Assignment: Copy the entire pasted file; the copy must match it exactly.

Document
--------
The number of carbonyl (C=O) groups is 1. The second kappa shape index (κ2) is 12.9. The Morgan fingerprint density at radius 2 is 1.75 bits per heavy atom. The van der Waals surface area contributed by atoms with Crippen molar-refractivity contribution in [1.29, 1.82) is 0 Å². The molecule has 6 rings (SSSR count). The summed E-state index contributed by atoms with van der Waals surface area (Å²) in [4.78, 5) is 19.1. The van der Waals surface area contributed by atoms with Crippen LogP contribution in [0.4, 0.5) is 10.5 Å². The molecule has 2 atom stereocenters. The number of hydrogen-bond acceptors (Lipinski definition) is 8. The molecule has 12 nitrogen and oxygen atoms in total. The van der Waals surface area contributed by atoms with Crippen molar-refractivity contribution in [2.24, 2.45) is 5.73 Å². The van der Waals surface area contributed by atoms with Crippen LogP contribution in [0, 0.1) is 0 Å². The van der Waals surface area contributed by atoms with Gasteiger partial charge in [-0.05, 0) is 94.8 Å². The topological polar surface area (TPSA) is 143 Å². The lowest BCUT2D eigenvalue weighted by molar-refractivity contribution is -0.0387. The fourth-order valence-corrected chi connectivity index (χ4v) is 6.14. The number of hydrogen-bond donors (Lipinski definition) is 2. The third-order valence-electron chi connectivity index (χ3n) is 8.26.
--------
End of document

The number of carbonyl (C=O) groups is 1. The second kappa shape index (κ2) is 12.9. The Morgan fingerprint density at radius 2 is 1.75 bits per heavy atom. The van der Waals surface area contributed by atoms with Crippen molar-refractivity contribution in [1.29, 1.82) is 0 Å². The molecule has 6 rings (SSSR count). The summed E-state index contributed by atoms with van der Waals surface area (Å²) in [4.78, 5) is 19.1. The van der Waals surface area contributed by atoms with Crippen LogP contribution in [0.4, 0.5) is 10.5 Å². The molecule has 2 atom stereocenters. The number of hydrogen-bond acceptors (Lipinski definition) is 8. The molecule has 12 nitrogen and oxygen atoms in total. The van der Waals surface area contributed by atoms with Crippen molar-refractivity contribution in [2.24, 2.45) is 5.73 Å². The van der Waals surface area contributed by atoms with Crippen LogP contribution in [0, 0.1) is 0 Å². The van der Waals surface area contributed by atoms with Gasteiger partial charge in [-0.05, 0) is 94.8 Å². The topological polar surface area (TPSA) is 143 Å². The lowest BCUT2D eigenvalue weighted by molar-refractivity contribution is -0.0387. The fourth-order valence-corrected chi connectivity index (χ4v) is 6.14. The number of hydrogen-bond donors (Lipinski definition) is 2. The third-order valence-electron chi connectivity index (χ3n) is 8.26.